personal capacity: I wish to comment on the press statement by Jagdeep
Singh Deo as reported in Berita Daily and many other newspapers on 24
|Sponge City: Solutions for China’s Thirsty & Flooded cities|
“Only about 20~30% of rainwater infiltrates the ground in urban areas, so it breaks the naturual water circulation.– Wen Mei Dubbelaar”
Last week, it was the turn of Petaling Jaya, Gombak and Sungai Buloh to be the latest major urban areas in Malaysia to suffer flash floods (Flash floods wreak havoc in PJ – Nation). Scenes of cars and buildings submerged in muddy water are now almost an everyday thing. The focus should now shift from the bad situations to the solutions.
It was also last week that I attended a briefing organised by civil society groups for Penang and Seberang Perai municipal officials and members. The briefing was on the recent floods.
Later, I came across several articles on how China is turning 30 of its flood-prone areas into “sponge cities” to prevent floods and retain rainwater.
The Chinese plan big and fast. It launched the sponge city project only in 2015, but it aims to retain 70% of rain in 80% of urban areas by 2020. The sponge concept is set to spread rapidly as part of global efforts to reduce the impact of increased rainfall and floods, and climate change.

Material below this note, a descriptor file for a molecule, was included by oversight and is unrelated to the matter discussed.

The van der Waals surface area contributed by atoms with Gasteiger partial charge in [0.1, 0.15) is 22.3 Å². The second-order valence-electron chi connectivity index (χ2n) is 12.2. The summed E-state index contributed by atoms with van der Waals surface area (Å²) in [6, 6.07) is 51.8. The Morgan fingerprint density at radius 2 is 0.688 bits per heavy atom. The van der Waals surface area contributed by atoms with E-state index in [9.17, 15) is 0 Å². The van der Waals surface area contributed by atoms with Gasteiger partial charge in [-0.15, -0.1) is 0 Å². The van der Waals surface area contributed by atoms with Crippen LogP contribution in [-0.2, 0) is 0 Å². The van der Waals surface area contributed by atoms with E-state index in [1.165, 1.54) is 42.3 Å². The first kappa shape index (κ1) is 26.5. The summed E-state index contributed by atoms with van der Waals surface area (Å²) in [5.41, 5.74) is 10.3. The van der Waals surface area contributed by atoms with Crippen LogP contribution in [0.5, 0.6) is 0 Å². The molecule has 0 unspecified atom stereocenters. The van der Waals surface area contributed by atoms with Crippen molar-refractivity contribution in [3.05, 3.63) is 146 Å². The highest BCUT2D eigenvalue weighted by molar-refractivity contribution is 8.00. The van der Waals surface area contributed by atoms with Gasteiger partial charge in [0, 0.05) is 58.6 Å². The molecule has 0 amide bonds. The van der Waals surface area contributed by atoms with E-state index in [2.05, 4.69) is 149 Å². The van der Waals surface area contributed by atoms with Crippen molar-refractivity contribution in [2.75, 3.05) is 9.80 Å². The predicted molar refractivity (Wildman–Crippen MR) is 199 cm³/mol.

The concept figured prominently at the briefing chaired by Penang state exco member Chow Kon Yeow. Scientist Dr Kam Suan Pheng introduced it when explaining the floods.
She contrasted the present situation when rain falls with what used to happen. In the past, 50% of the rain seeped through the natural ground cover (trees, grass, etc) and into the ground. There was 10% water runoff (to rivers and drains) and 40% evapotranspiration (water going back to the atmosphere).
The trees and green spaces act as a sponge to absorb the rainwater that infiltrates the soil, preventing the water from building up into flash floods.
Due to urbanisation, the green spaces have been paved over with cement and concrete. Now, only 15% of the rain infiltrates the soil, while the runoff has increased to 55% and evapotranspiration is 30%. The sponge now absorbs 15% of the rainwater compared to the previous 50%.
Dr Kam quoted former Penang Water Authority general manager Kam U-Tee as saying that the October 2008 Penang floods were caused by conversion of the valleys into “concrete aprons that do not retain water”. As a result, the water immediately flowed into streams, causing flash floods, even with moderate rainfall.
Given this analysis, a key part of tackling the floods is to reverse the loss of the sponge. In recent decades, Malaysia has seen the conversion of a lot of farms, parks, trees and grass areas into concrete jungles of roads, houses, commercial buildings and car parks.
There now has to be high sensitivity to the valuable environmental and economic roles of trees, gardens, fields and grasslands, and parks. The aim of garden cities is not just to be pleasing to the eye but to be a very important part of development as well.